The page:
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Federal Hill House Association Celebrates 125 Years

Helped thousands of Italian immigrants assimilate to America PROVIDENCE, RI, March 2, 2012—The Federal Hill House Association (FHHA), a Providence human services agency that spurred the …

Helped thousands of Italian immigrants assimilate to America

PROVIDENCE, RI, March 2, 2012—The Federal Hill House Association (FHHA), a Providence human services agency that spurred the city’s growth by helping thousands of immigrants assimilate in the early 1900s, is celebrating its 125th anniversary. A private, non-profit 501(c)(3) agency, FHHA is the second oldest “settlement house” in Providence and one of the oldest in the United States. The agency serves more than 5,000 children, seniors, individuals, and families annually, providing social and emergency services, early childhood learning and before/after school programs, and workforce development activities. FHHA plans a full slate of activities to celebrate its 125th birthday, including a gala dinner in June at the Providence Marriott on Orms Street.

“Celebrating 125 years is an incredible milestone for any group but especially for a community center like ours, where sustaining funding has been challenging and federal cuts can have a major impact,” says Nina Pande, the organization’s executive director. “We’ve survived over the years because we’ve adjusted to the needs of our constituency—the make up of which has changed dramatically over the years—and stayed true to our mission by providing the best human services possible. Staying true to our mission will keep us around for another 125 years.”

FHHA was founded in 1887 by Alida (Sprague) Whitmarsh and Harriet Richards. It was originally called the Mt. Pleasant Working Girls Club & Library. Located at the Sprague House on Armington Avenue in Providence, the club taught immigrant Irish girls to sew and had a private library. In 1902 the club changed its name to the Sprague House and expanded the scope of its services to include cultural, educational, and civic programs.

FHHA continued to expand the scope of its services as time passed. In 1906 the Sprague House offered its facilities to the Providence Public Library as its first branch. The Sprague Library lasted into the 1940s. In 1914 the Sprague House moved to a small tenement house at 417 Atwells Avenue, Providence, re-named itself as the Federal Hill House Association, and began offering community programs to help Italian immigrants assimilate. A disastrous fire destroyed FHHA’s Atwells Avenue location in 1972. FHHA moved to the Bell Street Chapel for a while. In 1977 it moved to its current location.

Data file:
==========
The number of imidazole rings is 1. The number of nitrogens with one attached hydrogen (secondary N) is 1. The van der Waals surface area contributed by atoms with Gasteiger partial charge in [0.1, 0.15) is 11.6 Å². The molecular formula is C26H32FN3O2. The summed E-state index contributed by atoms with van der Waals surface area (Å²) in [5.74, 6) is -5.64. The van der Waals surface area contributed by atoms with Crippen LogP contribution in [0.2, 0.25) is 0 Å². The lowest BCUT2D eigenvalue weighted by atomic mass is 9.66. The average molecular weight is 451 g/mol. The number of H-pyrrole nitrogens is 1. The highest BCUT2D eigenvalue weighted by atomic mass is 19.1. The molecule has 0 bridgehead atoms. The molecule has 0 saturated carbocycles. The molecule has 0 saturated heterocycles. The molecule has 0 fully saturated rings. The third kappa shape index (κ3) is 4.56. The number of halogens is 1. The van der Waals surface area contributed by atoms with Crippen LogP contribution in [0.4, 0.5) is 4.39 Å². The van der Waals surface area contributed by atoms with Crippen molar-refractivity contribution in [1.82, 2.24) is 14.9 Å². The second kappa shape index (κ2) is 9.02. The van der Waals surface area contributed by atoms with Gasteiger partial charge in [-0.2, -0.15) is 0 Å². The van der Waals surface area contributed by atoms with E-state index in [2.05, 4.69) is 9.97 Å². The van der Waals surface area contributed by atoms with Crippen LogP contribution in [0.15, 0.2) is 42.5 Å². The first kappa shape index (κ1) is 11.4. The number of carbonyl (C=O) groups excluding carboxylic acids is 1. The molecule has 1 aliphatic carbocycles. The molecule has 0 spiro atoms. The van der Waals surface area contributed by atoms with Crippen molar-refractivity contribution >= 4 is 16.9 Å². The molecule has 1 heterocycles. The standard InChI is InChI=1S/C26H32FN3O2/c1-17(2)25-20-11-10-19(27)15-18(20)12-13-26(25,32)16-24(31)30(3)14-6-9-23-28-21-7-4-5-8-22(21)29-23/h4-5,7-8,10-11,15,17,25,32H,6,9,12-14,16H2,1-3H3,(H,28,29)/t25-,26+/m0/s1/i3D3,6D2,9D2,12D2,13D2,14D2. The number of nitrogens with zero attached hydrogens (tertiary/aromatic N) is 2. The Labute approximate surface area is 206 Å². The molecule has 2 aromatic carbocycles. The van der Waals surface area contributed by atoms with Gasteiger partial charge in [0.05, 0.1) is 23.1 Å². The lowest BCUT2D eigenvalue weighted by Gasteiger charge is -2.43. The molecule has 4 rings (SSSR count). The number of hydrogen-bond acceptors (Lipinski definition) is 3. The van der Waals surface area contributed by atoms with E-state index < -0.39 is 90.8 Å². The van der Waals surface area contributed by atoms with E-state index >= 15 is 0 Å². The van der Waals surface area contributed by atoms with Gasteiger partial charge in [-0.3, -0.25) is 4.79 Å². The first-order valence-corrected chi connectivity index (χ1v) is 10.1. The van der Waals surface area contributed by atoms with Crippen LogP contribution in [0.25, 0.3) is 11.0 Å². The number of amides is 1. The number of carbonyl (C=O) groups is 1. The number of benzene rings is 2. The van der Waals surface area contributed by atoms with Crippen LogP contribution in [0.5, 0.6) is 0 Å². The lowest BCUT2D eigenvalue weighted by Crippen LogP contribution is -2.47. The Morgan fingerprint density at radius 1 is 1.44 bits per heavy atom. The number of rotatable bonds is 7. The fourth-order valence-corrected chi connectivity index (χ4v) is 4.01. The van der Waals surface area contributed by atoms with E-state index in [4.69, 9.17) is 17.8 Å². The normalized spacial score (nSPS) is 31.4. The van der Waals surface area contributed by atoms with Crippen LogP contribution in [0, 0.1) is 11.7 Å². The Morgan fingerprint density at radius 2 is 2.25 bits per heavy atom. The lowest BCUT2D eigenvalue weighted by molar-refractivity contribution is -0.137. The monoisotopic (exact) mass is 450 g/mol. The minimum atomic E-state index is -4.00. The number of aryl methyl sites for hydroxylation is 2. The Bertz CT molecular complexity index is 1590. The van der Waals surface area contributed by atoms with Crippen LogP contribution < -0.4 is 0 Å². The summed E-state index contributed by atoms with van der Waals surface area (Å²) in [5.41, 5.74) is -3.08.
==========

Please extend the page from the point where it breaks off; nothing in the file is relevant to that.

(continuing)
FHHA is among Rhode Island’s leading human services agencies, serving a diverse population with a team of multi-ethnic, multi-lingual workers. Last year it helped nearly 5,000 individuals and families meet their immediate needs. FHHA is also among the state’s leaders in early-childhood education. Its early learning program is the only full-service community center to receive a four-star rating from BrightStars, an independent Rhode Island rating agency. In September 2011 it introduced the state’s first trilingual immersion program for early learning students, which teaches students English, Spanish, and Chinese.

About Federal Hill House Association

The Federal Hill House Association is Providence’s second largest human services agency. It serves a diverse community and delivers a wide range of client-focused services. During the early 1900s it helped help thousands of Italian immigrants adjust to the New World. Today, the Federal Hill House is a multi-ethnic, social service non-profit agency, providing services that help improve the quality of life of its constituents.

For more information about the Federal Hill House Association, its trilingual immersion program, or FHHA’s services, contact the Federal Hill House Association, 9 Courtland Street, Providence, RI 02909, Tel: 401-421-4722. E-mail: fhh@federalhillhouse.org

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Contact:

Nina Pande

Federal Hill House Association

Tel: 401-421-4722

FAX: 401-421-4725

E-mail: ninapande@federalhillhouse.org

Web Site: www.federalhillhouse.org

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